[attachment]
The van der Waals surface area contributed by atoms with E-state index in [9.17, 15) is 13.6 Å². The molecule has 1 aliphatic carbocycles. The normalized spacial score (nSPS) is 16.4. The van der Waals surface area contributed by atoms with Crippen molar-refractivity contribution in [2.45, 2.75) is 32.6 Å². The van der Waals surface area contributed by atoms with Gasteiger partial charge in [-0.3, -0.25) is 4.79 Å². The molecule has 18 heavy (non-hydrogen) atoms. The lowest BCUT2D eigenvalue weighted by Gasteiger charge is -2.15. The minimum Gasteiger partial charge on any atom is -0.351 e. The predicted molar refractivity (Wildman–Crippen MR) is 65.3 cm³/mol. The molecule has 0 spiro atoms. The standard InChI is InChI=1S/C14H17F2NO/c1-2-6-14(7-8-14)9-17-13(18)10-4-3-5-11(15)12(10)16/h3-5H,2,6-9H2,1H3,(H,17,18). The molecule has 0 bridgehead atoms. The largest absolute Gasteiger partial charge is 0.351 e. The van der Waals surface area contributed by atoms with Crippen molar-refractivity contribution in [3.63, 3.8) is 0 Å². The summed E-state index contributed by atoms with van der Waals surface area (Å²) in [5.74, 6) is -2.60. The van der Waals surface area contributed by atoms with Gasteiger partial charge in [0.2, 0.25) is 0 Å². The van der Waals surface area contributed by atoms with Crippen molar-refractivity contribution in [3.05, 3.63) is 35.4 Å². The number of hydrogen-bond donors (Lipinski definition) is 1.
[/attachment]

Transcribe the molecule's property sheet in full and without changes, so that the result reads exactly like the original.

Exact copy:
The van der Waals surface area contributed by atoms with E-state index in [9.17, 15) is 13.6 Å². The molecule has 1 aliphatic carbocycles. The normalized spacial score (nSPS) is 16.4. The van der Waals surface area contributed by atoms with Crippen molar-refractivity contribution in [2.45, 2.75) is 32.6 Å². The van der Waals surface area contributed by atoms with Gasteiger partial charge in [-0.3, -0.25) is 4.79 Å². The molecule has 18 heavy (non-hydrogen) atoms. The lowest BCUT2D eigenvalue weighted by Gasteiger charge is -2.15. The minimum Gasteiger partial charge on any atom is -0.351 e. The predicted molar refractivity (Wildman–Crippen MR) is 65.3 cm³/mol. The molecule has 0 spiro atoms. The standard InChI is InChI=1S/C14H17F2NO/c1-2-6-14(7-8-14)9-17-13(18)10-4-3-5-11(15)12(10)16/h3-5H,2,6-9H2,1H3,(H,17,18). The molecule has 0 bridgehead atoms. The largest absolute Gasteiger partial charge is 0.351 e. The van der Waals surface area contributed by atoms with Crippen molar-refractivity contribution in [3.63, 3.8) is 0 Å². The summed E-state index contributed by atoms with van der Waals surface area (Å²) in [5.74, 6) is -2.60. The van der Waals surface area contributed by atoms with Gasteiger partial charge in [0.2, 0.25) is 0 Å². The van der Waals surface area contributed by atoms with Crippen molar-refractivity contribution in [3.05, 3.63) is 35.4 Å². The number of hydrogen-bond donors (Lipinski definition) is 1.